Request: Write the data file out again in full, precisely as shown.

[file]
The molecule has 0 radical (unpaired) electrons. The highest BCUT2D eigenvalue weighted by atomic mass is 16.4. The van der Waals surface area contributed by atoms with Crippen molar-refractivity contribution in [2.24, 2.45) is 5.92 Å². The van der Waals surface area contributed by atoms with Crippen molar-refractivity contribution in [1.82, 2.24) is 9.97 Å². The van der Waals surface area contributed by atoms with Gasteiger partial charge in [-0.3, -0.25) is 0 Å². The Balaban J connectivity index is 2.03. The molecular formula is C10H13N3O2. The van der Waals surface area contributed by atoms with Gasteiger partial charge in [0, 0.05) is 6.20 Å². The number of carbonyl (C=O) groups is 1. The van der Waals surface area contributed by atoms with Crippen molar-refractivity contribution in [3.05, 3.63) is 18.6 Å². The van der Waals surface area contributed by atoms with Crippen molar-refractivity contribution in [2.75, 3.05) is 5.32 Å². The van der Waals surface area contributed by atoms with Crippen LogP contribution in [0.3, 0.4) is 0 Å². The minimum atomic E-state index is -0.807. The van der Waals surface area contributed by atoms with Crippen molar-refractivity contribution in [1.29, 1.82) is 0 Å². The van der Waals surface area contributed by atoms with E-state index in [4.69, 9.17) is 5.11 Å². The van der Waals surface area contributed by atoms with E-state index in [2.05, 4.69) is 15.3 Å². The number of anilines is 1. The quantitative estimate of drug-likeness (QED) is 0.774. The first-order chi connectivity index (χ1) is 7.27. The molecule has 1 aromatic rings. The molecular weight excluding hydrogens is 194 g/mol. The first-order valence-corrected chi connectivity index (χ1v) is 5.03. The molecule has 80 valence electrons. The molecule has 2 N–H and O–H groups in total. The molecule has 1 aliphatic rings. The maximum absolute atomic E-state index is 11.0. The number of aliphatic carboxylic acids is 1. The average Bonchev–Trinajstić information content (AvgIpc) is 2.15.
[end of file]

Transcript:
The molecule has 0 radical (unpaired) electrons. The highest BCUT2D eigenvalue weighted by atomic mass is 16.4. The van der Waals surface area contributed by atoms with Crippen molar-refractivity contribution in [2.24, 2.45) is 5.92 Å². The van der Waals surface area contributed by atoms with Crippen molar-refractivity contribution in [1.82, 2.24) is 9.97 Å². The van der Waals surface area contributed by atoms with Gasteiger partial charge in [-0.3, -0.25) is 0 Å². The Balaban J connectivity index is 2.03. The molecular formula is C10H13N3O2. The van der Waals surface area contributed by atoms with Gasteiger partial charge in [0, 0.05) is 6.20 Å². The number of carbonyl (C=O) groups is 1. The van der Waals surface area contributed by atoms with Crippen molar-refractivity contribution in [3.05, 3.63) is 18.6 Å². The van der Waals surface area contributed by atoms with Crippen molar-refractivity contribution in [2.75, 3.05) is 5.32 Å². The van der Waals surface area contributed by atoms with Crippen LogP contribution in [0.3, 0.4) is 0 Å². The minimum atomic E-state index is -0.807. The van der Waals surface area contributed by atoms with Crippen molar-refractivity contribution in [1.29, 1.82) is 0 Å². The van der Waals surface area contributed by atoms with E-state index in [4.69, 9.17) is 5.11 Å². The van der Waals surface area contributed by atoms with E-state index in [2.05, 4.69) is 15.3 Å². The number of anilines is 1. The quantitative estimate of drug-likeness (QED) is 0.774. The first-order chi connectivity index (χ1) is 7.27. The molecule has 1 aromatic rings. The molecular weight excluding hydrogens is 194 g/mol. The first-order valence-corrected chi connectivity index (χ1v) is 5.03. The molecule has 80 valence electrons. The molecule has 2 N–H and O–H groups in total. The molecule has 1 aliphatic rings. The maximum absolute atomic E-state index is 11.0. The number of aliphatic carboxylic acids is 1. The average Bonchev–Trinajstić information content (AvgIpc) is 2.15.